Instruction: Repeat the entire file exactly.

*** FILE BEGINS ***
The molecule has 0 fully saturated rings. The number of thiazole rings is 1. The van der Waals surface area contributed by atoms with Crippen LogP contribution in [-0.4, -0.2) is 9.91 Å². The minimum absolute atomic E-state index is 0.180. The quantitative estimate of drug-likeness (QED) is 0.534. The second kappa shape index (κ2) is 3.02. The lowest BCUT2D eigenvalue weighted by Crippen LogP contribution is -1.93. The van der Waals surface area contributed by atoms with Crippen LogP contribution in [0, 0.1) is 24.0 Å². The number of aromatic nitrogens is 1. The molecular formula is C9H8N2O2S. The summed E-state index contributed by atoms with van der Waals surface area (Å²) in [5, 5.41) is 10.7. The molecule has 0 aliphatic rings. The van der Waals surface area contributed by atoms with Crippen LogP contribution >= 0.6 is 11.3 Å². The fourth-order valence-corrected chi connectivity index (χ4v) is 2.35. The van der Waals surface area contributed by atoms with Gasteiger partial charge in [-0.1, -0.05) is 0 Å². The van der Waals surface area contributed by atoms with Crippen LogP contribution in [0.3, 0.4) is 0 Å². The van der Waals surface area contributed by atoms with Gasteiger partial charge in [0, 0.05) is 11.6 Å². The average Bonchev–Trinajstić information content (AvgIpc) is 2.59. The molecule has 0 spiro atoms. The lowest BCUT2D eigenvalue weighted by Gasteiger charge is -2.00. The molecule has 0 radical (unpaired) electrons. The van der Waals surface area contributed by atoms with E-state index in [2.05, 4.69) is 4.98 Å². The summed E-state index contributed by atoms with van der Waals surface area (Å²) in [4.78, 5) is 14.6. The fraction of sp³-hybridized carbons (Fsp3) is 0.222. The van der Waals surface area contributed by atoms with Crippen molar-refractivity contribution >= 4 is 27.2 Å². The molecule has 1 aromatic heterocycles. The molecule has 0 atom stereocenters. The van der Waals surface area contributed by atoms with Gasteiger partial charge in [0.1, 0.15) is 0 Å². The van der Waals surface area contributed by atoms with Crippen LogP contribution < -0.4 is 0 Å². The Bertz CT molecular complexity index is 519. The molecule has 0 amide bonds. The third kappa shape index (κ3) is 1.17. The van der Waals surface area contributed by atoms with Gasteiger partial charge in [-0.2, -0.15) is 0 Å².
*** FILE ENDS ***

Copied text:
The molecule has 0 fully saturated rings. The number of thiazole rings is 1. The van der Waals surface area contributed by atoms with Crippen LogP contribution in [-0.4, -0.2) is 9.91 Å². The minimum absolute atomic E-state index is 0.180. The quantitative estimate of drug-likeness (QED) is 0.534. The second kappa shape index (κ2) is 3.02. The lowest BCUT2D eigenvalue weighted by Crippen LogP contribution is -1.93. The van der Waals surface area contributed by atoms with Crippen LogP contribution in [0, 0.1) is 24.0 Å². The number of aromatic nitrogens is 1. The molecular formula is C9H8N2O2S. The summed E-state index contributed by atoms with van der Waals surface area (Å²) in [5, 5.41) is 10.7. The molecule has 0 aliphatic rings. The van der Waals surface area contributed by atoms with Crippen LogP contribution >= 0.6 is 11.3 Å². The fourth-order valence-corrected chi connectivity index (χ4v) is 2.35. The van der Waals surface area contributed by atoms with Gasteiger partial charge in [-0.1, -0.05) is 0 Å². The van der Waals surface area contributed by atoms with Crippen LogP contribution in [0.3, 0.4) is 0 Å². The van der Waals surface area contributed by atoms with Gasteiger partial charge in [0, 0.05) is 11.6 Å². The average Bonchev–Trinajstić information content (AvgIpc) is 2.59. The molecule has 0 spiro atoms. The lowest BCUT2D eigenvalue weighted by Gasteiger charge is -2.00. The molecule has 0 radical (unpaired) electrons. The van der Waals surface area contributed by atoms with E-state index in [2.05, 4.69) is 4.98 Å². The summed E-state index contributed by atoms with van der Waals surface area (Å²) in [4.78, 5) is 14.6. The fraction of sp³-hybridized carbons (Fsp3) is 0.222. The van der Waals surface area contributed by atoms with Crippen molar-refractivity contribution >= 4 is 27.2 Å². The molecule has 1 aromatic heterocycles. The molecule has 0 atom stereocenters. The van der Waals surface area contributed by atoms with Gasteiger partial charge in [0.1, 0.15) is 0 Å². The van der Waals surface area contributed by atoms with Crippen LogP contribution < -0.4 is 0 Å². The Bertz CT molecular complexity index is 519. The molecule has 0 amide bonds. The third kappa shape index (κ3) is 1.17. The van der Waals surface area contributed by atoms with Gasteiger partial charge in [-0.2, -0.15) is 0 Å².